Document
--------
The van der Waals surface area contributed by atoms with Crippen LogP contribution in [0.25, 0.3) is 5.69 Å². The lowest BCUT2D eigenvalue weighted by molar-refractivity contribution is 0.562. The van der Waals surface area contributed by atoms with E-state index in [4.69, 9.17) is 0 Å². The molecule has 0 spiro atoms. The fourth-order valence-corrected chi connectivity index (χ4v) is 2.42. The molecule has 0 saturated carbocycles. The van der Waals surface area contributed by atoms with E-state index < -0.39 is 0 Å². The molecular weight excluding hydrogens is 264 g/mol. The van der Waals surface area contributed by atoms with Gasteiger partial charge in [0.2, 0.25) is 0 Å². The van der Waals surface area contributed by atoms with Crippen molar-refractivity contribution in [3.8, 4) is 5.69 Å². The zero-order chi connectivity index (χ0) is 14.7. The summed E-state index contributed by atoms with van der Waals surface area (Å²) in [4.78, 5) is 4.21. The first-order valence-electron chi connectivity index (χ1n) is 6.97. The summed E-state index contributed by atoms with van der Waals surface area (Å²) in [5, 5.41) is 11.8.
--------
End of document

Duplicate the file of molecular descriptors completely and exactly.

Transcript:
The van der Waals surface area contributed by atoms with Crippen LogP contribution in [0.25, 0.3) is 5.69 Å². The lowest BCUT2D eigenvalue weighted by molar-refractivity contribution is 0.562. The van der Waals surface area contributed by atoms with E-state index in [4.69, 9.17) is 0 Å². The molecule has 0 spiro atoms. The fourth-order valence-corrected chi connectivity index (χ4v) is 2.42. The molecule has 0 saturated carbocycles. The van der Waals surface area contributed by atoms with E-state index < -0.39 is 0 Å². The molecular weight excluding hydrogens is 264 g/mol. The van der Waals surface area contributed by atoms with Gasteiger partial charge in [0.2, 0.25) is 0 Å². The van der Waals surface area contributed by atoms with Crippen molar-refractivity contribution in [3.8, 4) is 5.69 Å². The zero-order chi connectivity index (χ0) is 14.7. The summed E-state index contributed by atoms with van der Waals surface area (Å²) in [4.78, 5) is 4.21. The first-order valence-electron chi connectivity index (χ1n) is 6.97. The summed E-state index contributed by atoms with van der Waals surface area (Å²) in [5, 5.41) is 11.8.